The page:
Today's technology, especially telemedicine, allows following patients with chronic cardiovascular diseases such as CCS and CHF. Some scientific societies focused on this approach due to the COVID-19 pandemic to suggest a better and wider use of telemedicine[103,104].

For known CCS patients, clinical follow-up should be conducted mainly via telemedicine. This would allow physicians to address most of the patient's concerns related to continuation or change of medical therapy. Possible occurrence/recurrence of unstable symptoms should be assessed as part of the patient's clinical history to weigh the need for hospitalization and diagnostic tests[14].

Several reports suggest a decrease in hospitalization rates for chronic HF in people without SARS-CoV-2 infection during the peak of the pandemic COVID-19 compared to 2019[22].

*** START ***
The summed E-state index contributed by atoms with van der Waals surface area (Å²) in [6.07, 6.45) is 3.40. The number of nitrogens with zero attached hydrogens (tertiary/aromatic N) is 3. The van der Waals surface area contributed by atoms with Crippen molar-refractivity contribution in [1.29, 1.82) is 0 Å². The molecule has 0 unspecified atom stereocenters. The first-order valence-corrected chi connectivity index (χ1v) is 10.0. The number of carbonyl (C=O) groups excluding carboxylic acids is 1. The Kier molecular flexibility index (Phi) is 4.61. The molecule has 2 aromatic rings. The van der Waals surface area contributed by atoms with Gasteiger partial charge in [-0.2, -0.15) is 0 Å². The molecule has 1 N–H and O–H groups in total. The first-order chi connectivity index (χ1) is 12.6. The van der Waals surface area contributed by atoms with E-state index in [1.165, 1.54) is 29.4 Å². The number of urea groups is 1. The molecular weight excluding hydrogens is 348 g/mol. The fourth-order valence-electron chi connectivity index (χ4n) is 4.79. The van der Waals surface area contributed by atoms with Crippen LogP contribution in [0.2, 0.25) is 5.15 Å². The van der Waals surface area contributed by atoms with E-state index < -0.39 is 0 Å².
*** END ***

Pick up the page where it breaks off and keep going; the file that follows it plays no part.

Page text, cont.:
For the duration of the COVID-19 outbreak, patients with chronic HF should be advised to closely follow protective measures to prevent disease transmission. Outpatients with HF should avoid routine, non-urgent hospital visits, which has led to an increase in telemedicine and remote monitoring work. The increased use of telemedicine has been promoted to minimize infection risk and ensure continuity of care and timely optimization of medical treatment. Several papers have reported the effective use of this technology in medical consultation, treatment adjustment, and follow-up of outpatients HF during the COVID-19 outbreak[105]. Telemedicine has become an important tool for delivering of HF care to ensure continuity of care for the chronically ill while maintaining the safety of patients and HCPs[106].